Why Jeremy Lin Will Shock the World with the Houston Rockets

Stephen Babb@@StephenBabbFeatured ColumnistSeptember 28, 2012

HOUSTON, TX - JULY 19: Jeremy Lin of the Houston Rockets speaks to the media as he is introduced during a press conference at Toyota Center on July 19, 2012 in Houston, Texas. Lin has signed a three year $25 million dollar contract with the Houston Rockets.  (Photo by Bob Levey/Getty Images)
Bob Levey/Getty Images

Jeremy Lin shocked the world once.

Does anyone want to bet against him doing it again?

The Houston Rockets come into this season with a rag-tag roster of rookies, up-and-coming guys (Chandler Parsons and Omer Asik) and a solid veteran scorer in Kevin Martin.

Then there's Lin, who was at his very best playing with a similar roster amidst injuries to stars Carmelo Anthony and Amar'e Stoudemire. Linsanity wasn't just the product of a guy coming out of nowhere and playing like an All-Star—it was the fact that he was doing so alongside role players like Steve Novak and Jared Jeffries.

And for what it's worth, the young players Lin will be working with in Houston are actually pretty good. Shooting guard Jeremy Lamb and forward Terrence Jones were as impressive as just about any rookies in the Las Vegas Summer League, save maybe Portland's Damian Lillard (the league's co-MVP).

This isn't a roster full of stars, but based on an admittedly limited sample size, Lin may be better off doing what the Rockets so often do: Overachieve.

It's not as if there aren't talented pieces here—there just aren't huge names.

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Martin, Parsons, Lamb and the recently-signed Carlos Delfino will make for perfect drive-and-kick targets on the perimeter and will be important tools for a point guard who excels in pick-and-roll situations and getting into the paint.

Lin will also benefit from playing in an offense that moves the ball, a dynamic we noticed when Lin took a slight step back when Mike Woodson began isolating the ball with Anthony so often.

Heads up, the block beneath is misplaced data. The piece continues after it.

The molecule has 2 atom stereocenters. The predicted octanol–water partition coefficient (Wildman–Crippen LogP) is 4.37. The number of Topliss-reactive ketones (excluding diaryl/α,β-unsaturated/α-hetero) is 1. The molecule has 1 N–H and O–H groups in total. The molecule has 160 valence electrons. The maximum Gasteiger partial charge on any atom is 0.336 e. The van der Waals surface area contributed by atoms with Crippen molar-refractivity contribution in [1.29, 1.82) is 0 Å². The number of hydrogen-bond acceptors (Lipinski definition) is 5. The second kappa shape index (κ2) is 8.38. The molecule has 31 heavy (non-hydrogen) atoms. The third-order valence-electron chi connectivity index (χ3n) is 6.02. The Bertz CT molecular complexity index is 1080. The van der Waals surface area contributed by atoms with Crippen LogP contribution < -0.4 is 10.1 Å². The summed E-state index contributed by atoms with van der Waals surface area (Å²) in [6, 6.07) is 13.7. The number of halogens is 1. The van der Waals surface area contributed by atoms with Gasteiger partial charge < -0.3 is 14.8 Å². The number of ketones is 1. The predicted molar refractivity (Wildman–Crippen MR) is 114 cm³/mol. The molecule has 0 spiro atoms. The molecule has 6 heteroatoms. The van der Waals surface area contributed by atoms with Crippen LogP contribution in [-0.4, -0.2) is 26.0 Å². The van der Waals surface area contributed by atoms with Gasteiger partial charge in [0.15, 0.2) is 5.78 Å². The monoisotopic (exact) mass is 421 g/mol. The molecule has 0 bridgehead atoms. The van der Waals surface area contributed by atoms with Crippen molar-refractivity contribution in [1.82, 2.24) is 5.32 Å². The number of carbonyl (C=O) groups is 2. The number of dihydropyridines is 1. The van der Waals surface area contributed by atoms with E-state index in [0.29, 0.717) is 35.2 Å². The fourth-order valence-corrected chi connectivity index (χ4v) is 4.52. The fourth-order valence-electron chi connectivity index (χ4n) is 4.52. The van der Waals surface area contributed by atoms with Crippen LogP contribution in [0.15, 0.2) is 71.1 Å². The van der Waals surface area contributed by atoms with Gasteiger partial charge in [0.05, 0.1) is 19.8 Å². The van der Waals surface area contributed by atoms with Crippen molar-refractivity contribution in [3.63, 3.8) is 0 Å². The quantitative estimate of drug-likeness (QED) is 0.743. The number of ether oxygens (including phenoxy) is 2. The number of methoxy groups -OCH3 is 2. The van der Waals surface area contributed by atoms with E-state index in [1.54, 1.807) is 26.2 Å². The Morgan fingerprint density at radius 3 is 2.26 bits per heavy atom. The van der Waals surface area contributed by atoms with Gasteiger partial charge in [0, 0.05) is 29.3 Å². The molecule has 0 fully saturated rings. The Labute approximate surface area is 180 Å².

No one will dominate the ball in Houston, and Lin will get plenty of looks to build upon the 14.6 points he averaged in 35 games last season. Of course, Lin averaged over 18 points and nearly eight assists when starting 25 of those games, so it's fair to expect increased production given what figures to be an even more prominent role with the Rockets.

There's always the chance that GM Daryl Morey will eventually turn some of the Rockets' young assets into a more prominent veteran before the trade deadline. In that event, Lin could find himself that much closer to a surprise postseason run.

Otherwise, this will be quite the group effort, so it's a good thing the new face of the franchise is the ultimate team player, happy to defer and celebrate his teammates' successes.

The Rockets are nowhere near contending for a championship this season, and even a playoff berth would be a proud achievement for this team. If the improbable happens though, it won't be because of a roster that's still very much in transition—it will be because of the culture Lin brings to that roster, both on and off the court.

If it seems like the excitement surrounding Lin's emergence has subsided outside of the New York spotlight, just wait until we see what he can do with the Rockets.

His best just might be yet to come.

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